nannynobnobs Tue 05-Oct-10 20:09:17

Bath letters are brilliant

ruddynorah Tue 05-Oct-10 20:12:09

the 7 book series of jolly phonics is easy going, fun, good introduction to phonics and blending.

kidsncatsnwine Tue 05-Oct-10 20:17:32

I second Nannynoknobs (lol@ name!) Bath letters and fridge magnets, rather than formal teaching.

Letter sounds rather than letter names.. draw letters in sand, shaving foam, make it fun.
Of course you may find in 6 months time she is bored with that and mud pies are far more fun...

Rosebud05 Tue 05-Oct-10 20:42:36

My daughter learnt the alphabet by reading the letters on car number plates when we were out and about, then picked up lower case letters from books, street signs etc.

Someone gave us some flash cards as a present - we looked at them once and she just wasn't interested.

TottWriter Tue 05-Oct-10 23:56:03

You could also try drawing the letters with her. Obviously sh'es probably not going to learn to write for a while, but I found my DS is quite good at recognising letters if I draw the mand ask him what "sound" they are. It's fun, because for letters like 'o' you can get her to join in (circles are hit and miss, but they are rewarding for them to draw).

I sometimes ask DS if there are any letters he knows on the cover of his bedtime story, depending on how worn out he is.

Also, I would go with the phonics, rather than the letter names. Have you seen Alphablocks on Cbeebies - that's a better way than 'AH Buh Cuh', and they use it for children who have difficulty learning to read. A young child might find that easier too, and hissing like a snake and humming the 'm' is a good way to get her enjoying it.

She might get bored though - DS went through a phase at around 24mo when he was obsessed with a few letters, and now he doesn't seem to remember them at all. From the sounds of it, your DD has progressed beyond that, but it is still possible that she'll take a step back at some point. (If that does happen, don't be disheartened. DS is now really into books again after a break of around 6 months.)

IMoveTheStars Wed 06-Oct-10 00:00:02

I would recommend fridge phonics but only the lower case version.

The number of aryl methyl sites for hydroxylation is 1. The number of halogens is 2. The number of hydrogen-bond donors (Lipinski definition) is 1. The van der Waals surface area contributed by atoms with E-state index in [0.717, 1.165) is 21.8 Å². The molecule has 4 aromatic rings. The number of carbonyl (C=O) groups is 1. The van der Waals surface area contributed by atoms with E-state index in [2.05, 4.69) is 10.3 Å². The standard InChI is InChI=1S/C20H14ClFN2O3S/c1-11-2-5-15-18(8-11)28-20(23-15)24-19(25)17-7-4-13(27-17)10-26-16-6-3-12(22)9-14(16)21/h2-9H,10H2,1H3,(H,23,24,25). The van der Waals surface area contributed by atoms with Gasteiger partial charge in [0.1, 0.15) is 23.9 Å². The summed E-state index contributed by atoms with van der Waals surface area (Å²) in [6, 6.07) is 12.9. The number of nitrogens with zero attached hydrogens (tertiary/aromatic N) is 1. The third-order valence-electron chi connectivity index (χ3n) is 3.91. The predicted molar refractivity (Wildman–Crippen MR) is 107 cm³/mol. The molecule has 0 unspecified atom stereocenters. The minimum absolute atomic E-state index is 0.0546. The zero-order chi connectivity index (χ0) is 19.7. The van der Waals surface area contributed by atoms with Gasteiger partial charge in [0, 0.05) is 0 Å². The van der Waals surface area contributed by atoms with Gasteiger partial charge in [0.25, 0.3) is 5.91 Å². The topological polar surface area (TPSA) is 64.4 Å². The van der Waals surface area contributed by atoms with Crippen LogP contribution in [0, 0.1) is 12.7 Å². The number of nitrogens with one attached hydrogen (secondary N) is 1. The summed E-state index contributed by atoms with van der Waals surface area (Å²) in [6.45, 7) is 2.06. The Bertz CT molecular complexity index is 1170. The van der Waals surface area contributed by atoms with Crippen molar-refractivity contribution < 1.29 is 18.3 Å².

Also alphablocks (correct phonics, and v entertaining to LO's)

Click around the site, there's loads of little games/info

IMoveTheStars Wed 06-Oct-10 00:02:00

this is superb for phonics.

otchayaniye Wed 06-Oct-10 08:07:01

Everyone thank you. Great advice. I don't think it matters really if she is behind or ahead of her coevals at reception. They are all varied at that stage anyway and will find things to occupy themselves. I read at 2.5 and found I was able to enjoy school.

allbie Wed 06-Oct-10 09:59:50

An able child will not be confused by different methods of teaching. If they have a level of understanding already, they will use whatever comes their way to learn. A variety of methods gives a far wider scope.

JimJammum Wed 06-Oct-10 18:18:42

Jolly phonics was recommended to us by ds' teachers at nursery as the system they use. There is a cd which you can play in the car and a book to accompany to teach you the songs and actions for each word. My ds was/is very into letters and we had foam bath letters, but I have since realised that I have taught him wrong....so M is not "muh" but "mmmmm". I wish I had known earlier so he doesn't have to unlearn what he has already picked up.
You can get it on amazon and it's not expensive, and then use the phonics to blend letters together to make easy words....we then got books from library in early readers section.

KMandMM Sun 27-Apr-14 10:42:47

Message deleted by MNHQ. Here's a link to our Talk Guidelines.

melvinh Tue 30-Jun-15 09:57:20

There are various Reading tools available these days. I use See-n-Read Reading tools for my kid. It really helps.

lexyloub Tue 30-Jun-15 10:27:32

Use the alphabet song on you tube my ds liked that played it constantly reciting it with the song